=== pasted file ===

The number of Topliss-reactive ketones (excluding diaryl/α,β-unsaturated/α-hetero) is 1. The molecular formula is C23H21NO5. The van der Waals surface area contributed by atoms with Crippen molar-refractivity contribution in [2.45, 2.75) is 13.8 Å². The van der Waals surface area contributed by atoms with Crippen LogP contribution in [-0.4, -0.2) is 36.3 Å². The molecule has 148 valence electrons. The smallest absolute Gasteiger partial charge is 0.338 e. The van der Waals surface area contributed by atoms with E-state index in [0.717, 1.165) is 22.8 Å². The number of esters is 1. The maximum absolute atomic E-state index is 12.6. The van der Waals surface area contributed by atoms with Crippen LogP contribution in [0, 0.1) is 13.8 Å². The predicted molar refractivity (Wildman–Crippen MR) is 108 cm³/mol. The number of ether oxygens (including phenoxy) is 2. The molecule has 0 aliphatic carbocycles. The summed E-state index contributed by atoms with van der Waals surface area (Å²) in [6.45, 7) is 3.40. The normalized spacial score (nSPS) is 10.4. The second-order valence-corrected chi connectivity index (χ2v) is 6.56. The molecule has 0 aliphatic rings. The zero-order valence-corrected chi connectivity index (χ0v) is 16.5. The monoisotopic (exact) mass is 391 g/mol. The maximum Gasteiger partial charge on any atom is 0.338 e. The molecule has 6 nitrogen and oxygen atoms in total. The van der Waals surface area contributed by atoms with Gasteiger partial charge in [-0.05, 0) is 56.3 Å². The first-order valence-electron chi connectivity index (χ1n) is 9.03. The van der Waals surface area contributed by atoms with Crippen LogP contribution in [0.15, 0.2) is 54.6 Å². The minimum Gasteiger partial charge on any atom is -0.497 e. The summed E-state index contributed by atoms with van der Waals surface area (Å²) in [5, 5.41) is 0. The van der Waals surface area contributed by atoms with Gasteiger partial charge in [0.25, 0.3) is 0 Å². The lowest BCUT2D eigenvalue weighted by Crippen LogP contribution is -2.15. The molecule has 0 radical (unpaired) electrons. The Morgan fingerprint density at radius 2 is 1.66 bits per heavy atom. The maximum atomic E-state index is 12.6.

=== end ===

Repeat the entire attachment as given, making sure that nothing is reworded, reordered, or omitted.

The number of Topliss-reactive ketones (excluding diaryl/α,β-unsaturated/α-hetero) is 1. The molecular formula is C23H21NO5. The van der Waals surface area contributed by atoms with Crippen molar-refractivity contribution in [2.45, 2.75) is 13.8 Å². The van der Waals surface area contributed by atoms with Crippen LogP contribution in [-0.4, -0.2) is 36.3 Å². The molecule has 148 valence electrons. The smallest absolute Gasteiger partial charge is 0.338 e. The van der Waals surface area contributed by atoms with E-state index in [0.717, 1.165) is 22.8 Å². The number of esters is 1. The maximum absolute atomic E-state index is 12.6. The van der Waals surface area contributed by atoms with Crippen LogP contribution in [0, 0.1) is 13.8 Å². The predicted molar refractivity (Wildman–Crippen MR) is 108 cm³/mol. The number of ether oxygens (including phenoxy) is 2. The molecule has 0 aliphatic carbocycles. The summed E-state index contributed by atoms with van der Waals surface area (Å²) in [6.45, 7) is 3.40. The normalized spacial score (nSPS) is 10.4. The second-order valence-corrected chi connectivity index (χ2v) is 6.56. The molecule has 0 aliphatic rings. The zero-order valence-corrected chi connectivity index (χ0v) is 16.5. The monoisotopic (exact) mass is 391 g/mol. The maximum Gasteiger partial charge on any atom is 0.338 e. The molecule has 6 nitrogen and oxygen atoms in total. The van der Waals surface area contributed by atoms with Gasteiger partial charge in [-0.05, 0) is 56.3 Å². The first-order valence-electron chi connectivity index (χ1n) is 9.03. The van der Waals surface area contributed by atoms with Crippen LogP contribution in [0.15, 0.2) is 54.6 Å². The minimum Gasteiger partial charge on any atom is -0.497 e. The summed E-state index contributed by atoms with van der Waals surface area (Å²) in [5, 5.41) is 0. The van der Waals surface area contributed by atoms with Gasteiger partial charge in [0.25, 0.3) is 0 Å². The lowest BCUT2D eigenvalue weighted by Crippen LogP contribution is -2.15. The molecule has 0 radical (unpaired) electrons. The Morgan fingerprint density at radius 2 is 1.66 bits per heavy atom. The maximum atomic E-state index is 12.6.